Today the port of Jakarta, Tanjung Priok, handles a volume of 6,5 million TEUs per annum and is ranked 23rd in the world. Excluding the ports outside of Asia, Priok would be in the 7th position. Looking only at the numbers we may assume that Priok plays a significant role in connecting Indonesia to the principal hubs all over the world. But this isn’t true. 37% of the volume is composed of national volume to shipments to the other Indonesian terminals: e.g. Belween Sumatra in the North and Tantunpera in East Java. For international shipments Jakarta plays a secondary role in the international logistics network, operating as a feeder function to the larger container Hubs in Asia, eg. Singapore, Hong-Kong and Shangai. These ports move over 20 million TEUs p.a. and are the focal points for the mega carriers.
The government has ambitious targets in turning the port into an important international player by 2023 with an expansion to 18 million TEU pa capacity with a planned investment of USD 2,5 billion. International trade will expand in South East Asia and demand for the increase of terminal capacities will increase.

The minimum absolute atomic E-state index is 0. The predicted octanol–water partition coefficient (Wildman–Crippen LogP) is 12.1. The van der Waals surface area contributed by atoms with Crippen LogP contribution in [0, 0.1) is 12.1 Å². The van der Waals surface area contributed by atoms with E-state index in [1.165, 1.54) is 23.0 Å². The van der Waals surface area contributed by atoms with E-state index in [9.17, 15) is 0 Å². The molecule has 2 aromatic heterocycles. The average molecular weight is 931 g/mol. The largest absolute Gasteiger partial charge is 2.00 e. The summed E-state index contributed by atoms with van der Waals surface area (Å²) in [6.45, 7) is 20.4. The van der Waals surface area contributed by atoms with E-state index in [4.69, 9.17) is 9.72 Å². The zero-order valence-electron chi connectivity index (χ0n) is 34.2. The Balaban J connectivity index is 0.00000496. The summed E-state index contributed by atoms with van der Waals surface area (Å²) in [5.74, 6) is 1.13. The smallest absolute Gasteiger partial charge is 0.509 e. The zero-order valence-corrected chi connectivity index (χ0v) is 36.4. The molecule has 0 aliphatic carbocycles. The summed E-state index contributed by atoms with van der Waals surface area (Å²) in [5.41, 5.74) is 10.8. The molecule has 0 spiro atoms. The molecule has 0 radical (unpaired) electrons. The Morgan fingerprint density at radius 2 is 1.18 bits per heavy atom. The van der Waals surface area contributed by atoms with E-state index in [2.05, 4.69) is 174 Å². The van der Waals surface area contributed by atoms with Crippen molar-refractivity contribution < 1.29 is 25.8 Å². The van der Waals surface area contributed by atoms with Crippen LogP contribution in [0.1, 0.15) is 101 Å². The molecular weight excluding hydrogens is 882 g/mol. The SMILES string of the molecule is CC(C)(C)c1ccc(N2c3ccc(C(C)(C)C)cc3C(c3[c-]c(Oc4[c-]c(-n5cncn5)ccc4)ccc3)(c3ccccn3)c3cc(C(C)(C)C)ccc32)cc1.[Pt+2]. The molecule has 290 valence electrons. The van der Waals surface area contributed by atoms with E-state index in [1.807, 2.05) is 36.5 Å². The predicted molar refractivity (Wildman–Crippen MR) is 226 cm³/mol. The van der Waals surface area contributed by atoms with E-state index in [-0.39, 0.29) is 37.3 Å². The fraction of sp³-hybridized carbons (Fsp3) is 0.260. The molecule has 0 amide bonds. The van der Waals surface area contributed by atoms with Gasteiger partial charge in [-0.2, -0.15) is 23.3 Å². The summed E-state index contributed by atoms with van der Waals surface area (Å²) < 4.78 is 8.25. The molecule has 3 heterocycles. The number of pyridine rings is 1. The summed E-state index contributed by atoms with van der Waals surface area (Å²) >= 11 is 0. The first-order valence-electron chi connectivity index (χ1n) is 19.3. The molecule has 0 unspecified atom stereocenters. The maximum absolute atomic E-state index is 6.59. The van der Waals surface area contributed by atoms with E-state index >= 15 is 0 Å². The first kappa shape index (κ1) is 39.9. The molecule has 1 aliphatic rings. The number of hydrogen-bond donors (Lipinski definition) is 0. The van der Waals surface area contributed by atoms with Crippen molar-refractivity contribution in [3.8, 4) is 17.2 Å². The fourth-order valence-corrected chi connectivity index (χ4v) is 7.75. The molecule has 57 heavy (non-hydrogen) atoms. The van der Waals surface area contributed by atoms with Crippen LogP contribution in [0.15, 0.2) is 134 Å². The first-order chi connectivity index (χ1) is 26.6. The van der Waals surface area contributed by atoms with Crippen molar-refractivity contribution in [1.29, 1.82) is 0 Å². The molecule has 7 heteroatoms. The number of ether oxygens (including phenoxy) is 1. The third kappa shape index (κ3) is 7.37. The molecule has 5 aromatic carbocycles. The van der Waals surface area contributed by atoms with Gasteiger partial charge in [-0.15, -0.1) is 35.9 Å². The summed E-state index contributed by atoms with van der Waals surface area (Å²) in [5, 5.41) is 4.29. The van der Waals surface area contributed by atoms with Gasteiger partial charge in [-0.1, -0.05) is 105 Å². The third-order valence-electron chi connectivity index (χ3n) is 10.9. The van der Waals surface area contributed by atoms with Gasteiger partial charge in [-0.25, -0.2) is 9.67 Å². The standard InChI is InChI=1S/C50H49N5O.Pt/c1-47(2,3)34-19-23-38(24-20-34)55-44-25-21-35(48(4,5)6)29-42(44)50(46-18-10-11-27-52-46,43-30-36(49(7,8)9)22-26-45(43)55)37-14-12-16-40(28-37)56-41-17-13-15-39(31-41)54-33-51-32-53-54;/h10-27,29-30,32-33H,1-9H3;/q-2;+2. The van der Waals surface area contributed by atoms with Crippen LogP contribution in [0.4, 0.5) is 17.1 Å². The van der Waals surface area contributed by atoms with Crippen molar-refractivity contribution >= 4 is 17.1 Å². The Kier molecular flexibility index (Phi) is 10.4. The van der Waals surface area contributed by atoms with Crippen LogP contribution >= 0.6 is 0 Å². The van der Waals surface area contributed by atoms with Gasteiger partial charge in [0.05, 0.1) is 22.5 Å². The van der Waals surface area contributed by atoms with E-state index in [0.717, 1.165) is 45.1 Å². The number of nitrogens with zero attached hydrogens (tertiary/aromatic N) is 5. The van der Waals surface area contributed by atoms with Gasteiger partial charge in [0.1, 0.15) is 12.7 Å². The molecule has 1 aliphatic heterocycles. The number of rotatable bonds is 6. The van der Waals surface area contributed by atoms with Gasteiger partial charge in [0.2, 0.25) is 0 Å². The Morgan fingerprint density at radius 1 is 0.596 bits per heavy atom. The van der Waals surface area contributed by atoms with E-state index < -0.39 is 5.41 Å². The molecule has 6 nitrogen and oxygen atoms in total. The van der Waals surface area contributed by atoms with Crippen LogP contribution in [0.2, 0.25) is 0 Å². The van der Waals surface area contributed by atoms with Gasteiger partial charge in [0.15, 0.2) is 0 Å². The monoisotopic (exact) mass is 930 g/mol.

At the same time local industry is frustrated by the port services. “After unloading a import container it takes nearly one month for clearing activities to be completed”, stated by one of the biggest corporate groups in Indonesia. Also for local shipments bureaucracy penalizes the logistics costs. “Some regions as Papua are excluded from the economy due to the long lead times and logistics costs”, one influential entrepreneur from Jakarta commented during a discussion panel at a Supply Chain event in May. The port presents an average of five days standing time of the containers in the terminal and targets a reduction of two days. Many governmental departments, e.g. ministry of agriculture, that have to give their approval for food imports and exports, have to adjust their processes. Will this change of mindset from bureaucracy to efficiency be taken as a target in the organization?
For economic development Indonesia needs an efficient logistics system that first of all supports the immediate demand. National container flows should be better connected to the areas and industrialized Jakarta area. Import and export clearance should not be a headache for the companies that invest in the country. A reasonable question arises, why not first invest effectively in the Hinterland and develop process improvement and turn the current system more efficient, instead of setting all expectations for a solution from a long term investment in a 18 million TEU terminal. Otherwise logistics costs will weaken the competitiveness of local companies and slow down economic development. Besides, what can the population expect for the government meeting the target of Budget of USD 2,5 billion. Also other countries proved that budgets for projects of this size hardly are met. The governor of Jakarta is engaged in an anti-corruption programme, bringing competent people on his side giving hope that the challenges in short and long term will be taken seriously. All challenges at the same time…